By Pam Martens and Russ Martens: October 4, 2022 ~
At 6:53 a.m. this morning (ET), Dow futures were up 454 points. That followed the Dow Jones Industrial Average gaining 765 points yesterday. No one who has been a trader on Wall Street or a stock broker for multiple decades believes this rally is real. Wall Street veterans are thinking that either the Fed’s plunge protection team or the Treasury’s plunge protection team is behind the rally. Equally unbelievable, as the chart above indicates, is the fact that the major mega banks on Wall Street closed in the green yesterday. Many of these are counterparties to Credit Suisse derivatives and thus subject to the potential for contagion.
Until everyone who works on Wall Street is 25 years old and too young to remember what happened in 2008 after Citigroup began to quake, Wall Street traders are not going to believe that the Dow can stage a legitimate rally or even a short squeeze rally when a Global Systemically Important Bank (GSIB) such as Credit Suisse is blowing out its Credit Default Swaps (CDS).
The 5-year CDS of Credit Suisse has spiked from a reading of 55 basis points in January to an historic intraday high of more than 350 basis points on Monday. The price of a Credit Default Swap reflects the cost of insuring oneself against a debt default by the bank. Who would be stampeding into the CDS of Credit Suisse and driving up the cost of protection? The mega banks on Wall Street that are counterparties to its derivative trades come to mind, as well as hedge fund speculators.
Credit Suisse is Switzerland’s second largest bank, after UBS. It is also a major trading house on Wall Street and a derivatives counterparty to other global banks. Its shares tumbled to an intraday historic low on Monday before closing up in New York, but still at the single-digit price of $4.01. The shares of Credit Suisse have lost 58 percent of their value year-to-date, based on yesterday’s closing price – far worse than its peer global banks.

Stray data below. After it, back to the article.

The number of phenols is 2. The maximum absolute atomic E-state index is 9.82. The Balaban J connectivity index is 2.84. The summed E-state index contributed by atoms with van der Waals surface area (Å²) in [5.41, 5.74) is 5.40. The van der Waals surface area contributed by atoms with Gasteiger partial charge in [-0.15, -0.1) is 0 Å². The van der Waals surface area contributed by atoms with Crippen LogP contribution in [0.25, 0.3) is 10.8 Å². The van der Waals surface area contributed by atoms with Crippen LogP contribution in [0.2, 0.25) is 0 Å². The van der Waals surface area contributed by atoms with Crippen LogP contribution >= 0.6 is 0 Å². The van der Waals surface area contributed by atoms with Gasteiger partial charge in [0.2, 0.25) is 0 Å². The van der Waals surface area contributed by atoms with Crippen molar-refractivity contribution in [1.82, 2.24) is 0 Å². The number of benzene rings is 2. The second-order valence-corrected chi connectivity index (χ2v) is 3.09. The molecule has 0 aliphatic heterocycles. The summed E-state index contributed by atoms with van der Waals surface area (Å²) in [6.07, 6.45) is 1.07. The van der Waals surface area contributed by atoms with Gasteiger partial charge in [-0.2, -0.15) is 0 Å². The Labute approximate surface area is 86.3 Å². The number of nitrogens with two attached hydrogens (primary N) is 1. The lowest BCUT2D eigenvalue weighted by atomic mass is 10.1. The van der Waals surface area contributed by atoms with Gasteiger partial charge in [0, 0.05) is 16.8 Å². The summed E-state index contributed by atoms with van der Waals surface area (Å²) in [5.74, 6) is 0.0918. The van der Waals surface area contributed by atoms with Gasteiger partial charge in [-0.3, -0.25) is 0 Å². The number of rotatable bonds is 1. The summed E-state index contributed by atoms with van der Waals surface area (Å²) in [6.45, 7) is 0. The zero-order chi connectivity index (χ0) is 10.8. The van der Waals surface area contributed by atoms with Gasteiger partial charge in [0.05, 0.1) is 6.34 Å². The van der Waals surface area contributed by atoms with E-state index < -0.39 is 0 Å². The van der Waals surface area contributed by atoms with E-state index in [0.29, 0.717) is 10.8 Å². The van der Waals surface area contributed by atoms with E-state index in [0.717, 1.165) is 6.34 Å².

Various analysts on Wall Street were issuing votes of confidence on the bank yesterday. Unfortunately, one can’t rely on the analysts at other global banks on Wall Street to tell the truth about how bad the situation is at Credit Suisse. The derivative desks of these same banks are highly likely derivative counterparties to Credit Suisse and could lose billions of dollars if it defaults and catch the contagion it leaves in its wake. In fact, many of these banks are likely demanding more cash collateral from Credit Suisse on those derivative trades as we type these words.
The panic around Credit Suisse has been growing as its share price dived this year and last after the bank suffered over $5 billion in losses from its tricked-up derivatives with the family office hedge fund, Archegos Capital Management. Archegos went belly up in March of last year. Credit Suisse’s reputation took another hit from its involvement in the Greensill Capital scandal. Then, of course, there was the infamous spy-gate scandal in 2019 where the bank spied on and followed various employees. (You can’t make this stuff up.)
The panic moves around Credit Suisse’s shares and CDS on Monday were fueled by a Tweet that went viral on Saturday. ABC business reporter, David Taylor, Tweeted this statement: “Credible source tells me a major international investment bank is on the brink.” The Tweet was subsequently removed after it had been retweeted more than 4,000 times.